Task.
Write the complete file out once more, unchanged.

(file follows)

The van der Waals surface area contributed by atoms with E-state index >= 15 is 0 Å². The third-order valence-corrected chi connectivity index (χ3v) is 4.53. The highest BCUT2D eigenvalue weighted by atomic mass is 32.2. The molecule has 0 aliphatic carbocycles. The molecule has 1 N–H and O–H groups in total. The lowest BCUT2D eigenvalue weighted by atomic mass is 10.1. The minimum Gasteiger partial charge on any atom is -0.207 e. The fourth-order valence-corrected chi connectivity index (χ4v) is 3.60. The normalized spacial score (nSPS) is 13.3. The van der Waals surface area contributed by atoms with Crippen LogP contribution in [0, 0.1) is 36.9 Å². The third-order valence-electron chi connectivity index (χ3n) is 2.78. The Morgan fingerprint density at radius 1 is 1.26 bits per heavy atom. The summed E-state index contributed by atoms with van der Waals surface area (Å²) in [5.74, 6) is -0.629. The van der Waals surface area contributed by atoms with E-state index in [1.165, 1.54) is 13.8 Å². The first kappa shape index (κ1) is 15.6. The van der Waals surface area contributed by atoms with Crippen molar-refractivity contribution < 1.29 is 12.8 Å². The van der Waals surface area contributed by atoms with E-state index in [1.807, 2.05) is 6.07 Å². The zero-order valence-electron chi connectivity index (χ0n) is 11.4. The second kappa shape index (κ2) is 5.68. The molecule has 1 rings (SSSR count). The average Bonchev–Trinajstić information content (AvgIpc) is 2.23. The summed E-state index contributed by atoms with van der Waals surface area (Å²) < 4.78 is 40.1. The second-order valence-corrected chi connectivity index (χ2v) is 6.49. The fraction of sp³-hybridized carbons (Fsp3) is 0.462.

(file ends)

The van der Waals surface area contributed by atoms with E-state index >= 15 is 0 Å². The third-order valence-corrected chi connectivity index (χ3v) is 4.53. The highest BCUT2D eigenvalue weighted by atomic mass is 32.2. The molecule has 0 aliphatic carbocycles. The molecule has 1 N–H and O–H groups in total. The lowest BCUT2D eigenvalue weighted by atomic mass is 10.1. The minimum Gasteiger partial charge on any atom is -0.207 e. The fourth-order valence-corrected chi connectivity index (χ4v) is 3.60. The normalized spacial score (nSPS) is 13.3. The van der Waals surface area contributed by atoms with Crippen LogP contribution in [0, 0.1) is 36.9 Å². The third-order valence-electron chi connectivity index (χ3n) is 2.78. The Morgan fingerprint density at radius 1 is 1.26 bits per heavy atom. The summed E-state index contributed by atoms with van der Waals surface area (Å²) in [5.74, 6) is -0.629. The van der Waals surface area contributed by atoms with E-state index in [1.165, 1.54) is 13.8 Å². The first kappa shape index (κ1) is 15.6. The van der Waals surface area contributed by atoms with Crippen molar-refractivity contribution < 1.29 is 12.8 Å². The van der Waals surface area contributed by atoms with E-state index in [1.807, 2.05) is 6.07 Å². The zero-order valence-electron chi connectivity index (χ0n) is 11.4. The second kappa shape index (κ2) is 5.68. The molecule has 1 rings (SSSR count). The average Bonchev–Trinajstić information content (AvgIpc) is 2.23. The summed E-state index contributed by atoms with van der Waals surface area (Å²) < 4.78 is 40.1. The second-order valence-corrected chi connectivity index (χ2v) is 6.49. The fraction of sp³-hybridized carbons (Fsp3) is 0.462.